The glossopharyngeal nerve, known as the ninth cranial nerve (CN IX), is a mixed nerve that carries afferent sensory and efferent motor information.

Sensory: Innervates the oropharynx, carotid body and sinus, posterior 1/3 of the tongue, middle ear cavity and Eustachian tube.

Special Sensory: Provides taste sensation to the posterior 1/3 of the tongue.

Parasympathetic: Provides parasympathetic innervation to the parotid gland.

Motor: Innervates the stylopharyngeus muscle of the pharynx.


The glossopharyngeal nerve originates in the medulla oblongata of the brain. It emerges from the anterior aspect of the medulla, moving laterally in the posterior cranial fossa.The nerve enters the pharynx by passing between the superior and middle pharyngeal constrictors. Within the pharynx, it terminates by dividing into several branches – lingual, tonsil and pharyngeal.


There are a number of functions of the glossopharyngeal nerve:

-It receives general somatic sensory fibers (ventral trigeminothalamic tract) from the tonsils, the pharynx, the middle ear and the posterior 1/3 of the tongue.
-It receives special visceral sensory fibers (taste) from the posterior 1/3 of the tongue.
-It receives visceral sensory fibers from the carotid bodies, carotid sinus.[1]
-It supplies parasympathetic fibers to the parotid gland via the otic ganglion.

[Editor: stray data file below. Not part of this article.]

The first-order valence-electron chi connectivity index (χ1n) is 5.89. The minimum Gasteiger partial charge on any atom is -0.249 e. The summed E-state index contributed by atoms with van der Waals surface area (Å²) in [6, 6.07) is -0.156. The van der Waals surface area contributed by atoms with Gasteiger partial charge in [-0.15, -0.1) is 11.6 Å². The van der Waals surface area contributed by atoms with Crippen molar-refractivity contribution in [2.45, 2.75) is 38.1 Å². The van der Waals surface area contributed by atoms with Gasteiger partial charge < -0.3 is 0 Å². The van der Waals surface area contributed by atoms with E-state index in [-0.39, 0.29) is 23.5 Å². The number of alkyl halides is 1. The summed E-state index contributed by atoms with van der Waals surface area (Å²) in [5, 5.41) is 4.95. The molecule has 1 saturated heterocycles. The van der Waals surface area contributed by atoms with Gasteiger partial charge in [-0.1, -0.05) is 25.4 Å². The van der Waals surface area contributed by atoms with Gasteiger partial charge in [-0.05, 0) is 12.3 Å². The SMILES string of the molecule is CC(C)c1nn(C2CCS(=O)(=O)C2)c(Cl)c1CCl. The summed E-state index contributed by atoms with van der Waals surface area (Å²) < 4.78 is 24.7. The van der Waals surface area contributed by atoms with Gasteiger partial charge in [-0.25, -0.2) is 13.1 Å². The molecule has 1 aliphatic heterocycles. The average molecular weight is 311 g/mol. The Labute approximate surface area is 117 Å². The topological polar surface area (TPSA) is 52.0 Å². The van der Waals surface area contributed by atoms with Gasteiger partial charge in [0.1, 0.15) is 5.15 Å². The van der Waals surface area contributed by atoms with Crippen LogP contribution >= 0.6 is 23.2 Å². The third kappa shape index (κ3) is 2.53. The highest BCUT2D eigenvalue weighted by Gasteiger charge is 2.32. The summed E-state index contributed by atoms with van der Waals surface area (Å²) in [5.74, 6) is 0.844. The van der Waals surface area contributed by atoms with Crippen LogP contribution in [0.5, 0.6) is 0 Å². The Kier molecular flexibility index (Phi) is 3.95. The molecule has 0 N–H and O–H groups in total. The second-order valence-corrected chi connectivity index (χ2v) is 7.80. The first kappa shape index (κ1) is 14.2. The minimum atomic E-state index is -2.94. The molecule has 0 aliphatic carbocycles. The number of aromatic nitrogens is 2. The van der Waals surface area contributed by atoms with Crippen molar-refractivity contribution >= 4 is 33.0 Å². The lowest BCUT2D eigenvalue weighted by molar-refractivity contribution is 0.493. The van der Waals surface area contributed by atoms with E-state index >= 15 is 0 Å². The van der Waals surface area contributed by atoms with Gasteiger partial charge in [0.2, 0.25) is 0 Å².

-It supplies motor fibers to stylopharyngeus muscle, the only motor component of this cranial nerve.
-It contributes to the pharyngeal plexus.


This cranial nerve can be tested by assessing the gag reflex,


which is performed by gently stroking the patient’s back of the throat with a tongue depressor.Following this, instruct the patient to say Ahh and assess the patient’s soft and hard palates, uvula and tongue looking for any signs of deviations and/or asymmetries.

The clinician may also test the posterior one-third of the tongue with bitter and sour substances to evaluate for impairment of taste.The integrity of the glossopharyngeal nerve may be evaluated by testing the patient’s general sensation and that of taste on the posterior third of the tongue.



Unilateral lesions to the ninth cranial nerve do not cause any deficit due to the bilateral corticobulbar connections. Bilateral lesions result in pseudobulbar palsy. Glossopharyngeal nerve lesions produce difficulty in swallowing; impairment of taste over the posterior one-third of the tongue and palate; impaired sensation over the posterior one-third of the tongue, palate, and pharynx; an absent gag reflex; and dysfunction of the parotid gland. Episodes may be triggered by cough, sneeze, swallowing, or pressure on the tragus.


Pseudobulbar palsy is a medical condition characterized by the inability to control facial movements (such as chewing and speaking) and caused by a variety of neurological disorders. Patients experience difficulty chewing and swallowing, have increased reflexes and spasticity in tongue and the bulbar region, and demonstrate slurred speech (which is often the initial presentation of the disorder), sometimes also demonstrating uncontrolled emotional outbursts.



Dysphagia is the medical term for the symptom of difficulty in swallowing.

Some signs and symptoms of oropharyngeal dysphagia include difficulty controlling food in the mouth, inability to control food or saliva in the mouth, difficulty initiating a swallow, coughing, choking, frequent pneumonia, unexplained weight loss, gurgly or wet voice after swallowing, nasal regurgitation, and dysphagia (patient complaint of swallowing difficulty)


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